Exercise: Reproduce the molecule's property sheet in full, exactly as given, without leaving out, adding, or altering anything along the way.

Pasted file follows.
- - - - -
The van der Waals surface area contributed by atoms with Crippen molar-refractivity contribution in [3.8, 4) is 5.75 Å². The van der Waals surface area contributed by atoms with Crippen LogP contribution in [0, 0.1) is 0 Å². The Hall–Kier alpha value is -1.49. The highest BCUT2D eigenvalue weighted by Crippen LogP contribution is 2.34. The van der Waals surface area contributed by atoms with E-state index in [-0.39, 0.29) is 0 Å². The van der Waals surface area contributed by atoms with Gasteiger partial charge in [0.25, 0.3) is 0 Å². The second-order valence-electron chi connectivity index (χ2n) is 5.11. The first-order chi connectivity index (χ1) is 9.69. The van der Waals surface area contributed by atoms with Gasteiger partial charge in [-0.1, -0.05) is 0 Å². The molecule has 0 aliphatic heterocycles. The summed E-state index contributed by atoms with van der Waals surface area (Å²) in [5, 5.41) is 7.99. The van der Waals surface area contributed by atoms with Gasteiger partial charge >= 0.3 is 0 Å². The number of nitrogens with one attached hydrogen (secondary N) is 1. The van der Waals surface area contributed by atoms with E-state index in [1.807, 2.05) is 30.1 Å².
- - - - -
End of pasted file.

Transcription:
The van der Waals surface area contributed by atoms with Crippen molar-refractivity contribution in [3.8, 4) is 5.75 Å². The van der Waals surface area contributed by atoms with Crippen LogP contribution in [0, 0.1) is 0 Å². The Hall–Kier alpha value is -1.49. The highest BCUT2D eigenvalue weighted by Crippen LogP contribution is 2.34. The van der Waals surface area contributed by atoms with E-state index in [-0.39, 0.29) is 0 Å². The van der Waals surface area contributed by atoms with Gasteiger partial charge in [0.25, 0.3) is 0 Å². The second-order valence-electron chi connectivity index (χ2n) is 5.11. The first-order chi connectivity index (χ1) is 9.69. The van der Waals surface area contributed by atoms with Gasteiger partial charge in [-0.1, -0.05) is 0 Å². The molecule has 0 aliphatic heterocycles. The summed E-state index contributed by atoms with van der Waals surface area (Å²) in [5, 5.41) is 7.99. The van der Waals surface area contributed by atoms with Gasteiger partial charge >= 0.3 is 0 Å². The number of nitrogens with one attached hydrogen (secondary N) is 1. The van der Waals surface area contributed by atoms with E-state index in [1.807, 2.05) is 30.1 Å².